The Japanese Prime Minister Masayoshi Ohira has dissolved parliament and scheduled a general election for October the seventh.
GV ZOOM IN Japanese Prime Minister Masayoshi Ohira seated in Parliament
GV Speaker of the house
GV Speaker addressing house
GV ZOOM OUT opposition party
GV Speaker of house receives imperial rescript on tray and reads it out to house (2 SHOTS)
GV Opposition party PAN TO members applauding
GV Members shaking hands and applauding
SCU Mr. Ohira leaving house
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Background: The Japanese Prime Minister Masayoshi Ohira has dissolved parliament and scheduled a general election for October the seventh. The dissolution followed a motion from the major opposition parties stating they have no confidence in the government.
SYNOPSIS: Prime Minister Ohira effectively prevented the confidence vote by dissolving parliament before it could be taken. His Liberal Democratic Party (LDP) government has ruled for ten months, and the general election comes 14 months earlier than constitutionally required.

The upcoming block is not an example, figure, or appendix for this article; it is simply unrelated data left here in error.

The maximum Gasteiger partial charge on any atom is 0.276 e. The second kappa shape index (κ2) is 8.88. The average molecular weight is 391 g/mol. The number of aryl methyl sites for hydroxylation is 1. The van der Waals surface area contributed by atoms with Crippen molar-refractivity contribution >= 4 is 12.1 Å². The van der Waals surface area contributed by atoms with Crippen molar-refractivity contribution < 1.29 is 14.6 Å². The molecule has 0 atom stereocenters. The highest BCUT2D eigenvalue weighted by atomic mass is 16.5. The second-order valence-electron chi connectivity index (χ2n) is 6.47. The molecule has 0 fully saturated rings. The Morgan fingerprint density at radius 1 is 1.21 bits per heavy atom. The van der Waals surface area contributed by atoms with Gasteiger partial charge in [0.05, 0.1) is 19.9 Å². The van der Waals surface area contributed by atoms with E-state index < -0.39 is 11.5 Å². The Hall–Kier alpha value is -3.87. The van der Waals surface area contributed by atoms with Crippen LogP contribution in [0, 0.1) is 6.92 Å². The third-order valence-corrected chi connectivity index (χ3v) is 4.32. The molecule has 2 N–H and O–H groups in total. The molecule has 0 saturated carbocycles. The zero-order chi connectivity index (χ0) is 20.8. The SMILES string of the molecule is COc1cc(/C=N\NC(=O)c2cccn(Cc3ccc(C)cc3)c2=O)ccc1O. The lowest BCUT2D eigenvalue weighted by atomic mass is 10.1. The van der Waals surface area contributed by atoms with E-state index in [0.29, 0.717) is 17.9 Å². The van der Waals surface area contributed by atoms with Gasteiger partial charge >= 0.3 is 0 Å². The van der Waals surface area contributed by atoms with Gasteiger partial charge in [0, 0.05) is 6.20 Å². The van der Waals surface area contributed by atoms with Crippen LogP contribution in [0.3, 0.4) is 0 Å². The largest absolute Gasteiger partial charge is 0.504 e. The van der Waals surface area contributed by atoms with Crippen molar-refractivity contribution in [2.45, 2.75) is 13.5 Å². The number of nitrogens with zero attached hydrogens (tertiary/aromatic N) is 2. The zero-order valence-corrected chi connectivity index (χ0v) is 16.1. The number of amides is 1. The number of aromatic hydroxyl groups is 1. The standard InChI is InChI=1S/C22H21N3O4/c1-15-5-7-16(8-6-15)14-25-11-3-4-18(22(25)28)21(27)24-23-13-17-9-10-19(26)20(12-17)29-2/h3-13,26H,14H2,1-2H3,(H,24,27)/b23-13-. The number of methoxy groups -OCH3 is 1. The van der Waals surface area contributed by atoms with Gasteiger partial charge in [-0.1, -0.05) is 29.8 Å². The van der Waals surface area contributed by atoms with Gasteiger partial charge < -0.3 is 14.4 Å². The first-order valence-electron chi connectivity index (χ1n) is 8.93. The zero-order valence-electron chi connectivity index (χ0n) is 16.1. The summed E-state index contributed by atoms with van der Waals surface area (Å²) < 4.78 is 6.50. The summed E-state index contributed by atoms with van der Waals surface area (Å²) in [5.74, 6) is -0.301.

Aircraft company pay-off scandals have been major concern of opposition groups. Some of them were angered by the LDP's refusal to have former defence minister Raizo Matsuno charged with perjury. He resigned his seat in the lower house after admitting accepting political donations, but he denied that the money was an inducement to order United States Phantom jets for Japan.
The dissolution order was read to parliament as an order signed by Emperor Hirohito. Some observers believed Prime Minister Ohira wants to increase the LDP's standing in the lower house before the Japanese economy slows in the next few months, reducing his party's popularity. Recent opinion polls shows the party to be enjoying a peak of popularity with the electorate. But oil price increases through their effect on the economy could hinder the LDP's efforts to secure the extra 23 seats it wants to dominate the parliamentary committees.
The reaction in the chamber to the dissolution announcement was mixed, but no single opposition party's reportedly strong enough to topple the party which in one form or another has ruled Japan almost continuously since the second world war. A major policy speech by Mr. Ohira (Monday 3 September) provides much material for the campaign, and possibly for a new legislative programme. His proposals include higher taxes to help financial deficit, and an energy conservation plan.